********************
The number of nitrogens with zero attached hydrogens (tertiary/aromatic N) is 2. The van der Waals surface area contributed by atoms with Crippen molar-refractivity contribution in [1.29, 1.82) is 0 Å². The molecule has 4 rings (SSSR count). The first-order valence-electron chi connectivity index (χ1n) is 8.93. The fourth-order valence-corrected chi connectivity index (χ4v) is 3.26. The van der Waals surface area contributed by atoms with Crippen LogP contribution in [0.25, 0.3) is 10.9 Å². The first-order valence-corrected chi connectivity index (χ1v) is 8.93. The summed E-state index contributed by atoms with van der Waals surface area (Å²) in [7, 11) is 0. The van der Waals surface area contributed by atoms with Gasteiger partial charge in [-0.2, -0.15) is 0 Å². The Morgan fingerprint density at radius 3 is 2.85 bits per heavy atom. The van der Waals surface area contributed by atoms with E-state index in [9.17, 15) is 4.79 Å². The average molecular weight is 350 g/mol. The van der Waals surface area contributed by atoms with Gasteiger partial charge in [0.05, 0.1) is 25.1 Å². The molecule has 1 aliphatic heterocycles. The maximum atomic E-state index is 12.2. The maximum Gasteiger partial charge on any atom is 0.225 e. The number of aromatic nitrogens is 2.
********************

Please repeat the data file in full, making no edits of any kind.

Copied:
The number of nitrogens with zero attached hydrogens (tertiary/aromatic N) is 2. The van der Waals surface area contributed by atoms with Crippen molar-refractivity contribution in [1.29, 1.82) is 0 Å². The molecule has 4 rings (SSSR count). The first-order valence-electron chi connectivity index (χ1n) is 8.93. The fourth-order valence-corrected chi connectivity index (χ4v) is 3.26. The van der Waals surface area contributed by atoms with Crippen LogP contribution in [0.25, 0.3) is 10.9 Å². The first-order valence-corrected chi connectivity index (χ1v) is 8.93. The summed E-state index contributed by atoms with van der Waals surface area (Å²) in [7, 11) is 0. The van der Waals surface area contributed by atoms with Gasteiger partial charge in [-0.2, -0.15) is 0 Å². The Morgan fingerprint density at radius 3 is 2.85 bits per heavy atom. The van der Waals surface area contributed by atoms with E-state index in [9.17, 15) is 4.79 Å². The average molecular weight is 350 g/mol. The van der Waals surface area contributed by atoms with Gasteiger partial charge in [0.05, 0.1) is 25.1 Å². The molecule has 1 aliphatic heterocycles. The maximum atomic E-state index is 12.2. The maximum Gasteiger partial charge on any atom is 0.225 e. The number of aromatic nitrogens is 2.